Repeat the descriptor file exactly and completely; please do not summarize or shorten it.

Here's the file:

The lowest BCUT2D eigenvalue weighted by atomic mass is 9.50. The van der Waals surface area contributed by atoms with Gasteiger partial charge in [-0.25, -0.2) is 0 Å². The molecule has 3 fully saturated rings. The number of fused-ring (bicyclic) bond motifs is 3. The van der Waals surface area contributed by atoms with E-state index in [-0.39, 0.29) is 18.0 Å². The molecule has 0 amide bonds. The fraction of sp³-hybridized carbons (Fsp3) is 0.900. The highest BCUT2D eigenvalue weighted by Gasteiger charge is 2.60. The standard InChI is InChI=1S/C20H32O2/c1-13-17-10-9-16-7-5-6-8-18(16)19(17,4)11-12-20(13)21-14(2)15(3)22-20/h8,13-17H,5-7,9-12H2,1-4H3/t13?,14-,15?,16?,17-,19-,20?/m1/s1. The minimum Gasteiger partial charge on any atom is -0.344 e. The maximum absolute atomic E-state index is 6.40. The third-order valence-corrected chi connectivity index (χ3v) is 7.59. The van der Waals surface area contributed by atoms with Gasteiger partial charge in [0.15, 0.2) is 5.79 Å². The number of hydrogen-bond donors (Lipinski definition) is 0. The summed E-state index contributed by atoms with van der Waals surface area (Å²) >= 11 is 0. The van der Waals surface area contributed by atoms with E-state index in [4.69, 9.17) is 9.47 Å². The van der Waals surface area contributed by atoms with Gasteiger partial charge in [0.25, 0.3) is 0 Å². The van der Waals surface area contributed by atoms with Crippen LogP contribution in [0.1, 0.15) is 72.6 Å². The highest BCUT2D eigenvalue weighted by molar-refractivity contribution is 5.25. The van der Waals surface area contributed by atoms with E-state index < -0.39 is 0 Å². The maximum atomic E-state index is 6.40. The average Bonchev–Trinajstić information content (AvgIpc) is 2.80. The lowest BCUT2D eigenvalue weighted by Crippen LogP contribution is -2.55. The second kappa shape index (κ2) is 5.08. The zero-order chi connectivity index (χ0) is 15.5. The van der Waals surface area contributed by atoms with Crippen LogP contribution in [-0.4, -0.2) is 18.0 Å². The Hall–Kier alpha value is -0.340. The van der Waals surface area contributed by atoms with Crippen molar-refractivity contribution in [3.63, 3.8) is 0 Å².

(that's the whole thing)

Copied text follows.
The lowest BCUT2D eigenvalue weighted by atomic mass is 9.50. The van der Waals surface area contributed by atoms with Gasteiger partial charge in [-0.25, -0.2) is 0 Å². The molecule has 3 fully saturated rings. The number of fused-ring (bicyclic) bond motifs is 3. The van der Waals surface area contributed by atoms with E-state index in [-0.39, 0.29) is 18.0 Å². The molecule has 0 amide bonds. The fraction of sp³-hybridized carbons (Fsp3) is 0.900. The highest BCUT2D eigenvalue weighted by Gasteiger charge is 2.60. The standard InChI is InChI=1S/C20H32O2/c1-13-17-10-9-16-7-5-6-8-18(16)19(17,4)11-12-20(13)21-14(2)15(3)22-20/h8,13-17H,5-7,9-12H2,1-4H3/t13?,14-,15?,16?,17-,19-,20?/m1/s1. The minimum Gasteiger partial charge on any atom is -0.344 e. The maximum absolute atomic E-state index is 6.40. The third-order valence-corrected chi connectivity index (χ3v) is 7.59. The van der Waals surface area contributed by atoms with Gasteiger partial charge in [0.15, 0.2) is 5.79 Å². The number of hydrogen-bond donors (Lipinski definition) is 0. The summed E-state index contributed by atoms with van der Waals surface area (Å²) >= 11 is 0. The van der Waals surface area contributed by atoms with E-state index in [4.69, 9.17) is 9.47 Å². The van der Waals surface area contributed by atoms with Gasteiger partial charge in [0.25, 0.3) is 0 Å². The van der Waals surface area contributed by atoms with Crippen LogP contribution in [0.1, 0.15) is 72.6 Å². The highest BCUT2D eigenvalue weighted by molar-refractivity contribution is 5.25. The van der Waals surface area contributed by atoms with E-state index < -0.39 is 0 Å². The maximum atomic E-state index is 6.40. The average Bonchev–Trinajstić information content (AvgIpc) is 2.80. The lowest BCUT2D eigenvalue weighted by Crippen LogP contribution is -2.55. The second kappa shape index (κ2) is 5.08. The zero-order chi connectivity index (χ0) is 15.5. The van der Waals surface area contributed by atoms with Crippen LogP contribution in [-0.4, -0.2) is 18.0 Å². The Hall–Kier alpha value is -0.340. The van der Waals surface area contributed by atoms with Crippen molar-refractivity contribution in [3.63, 3.8) is 0 Å².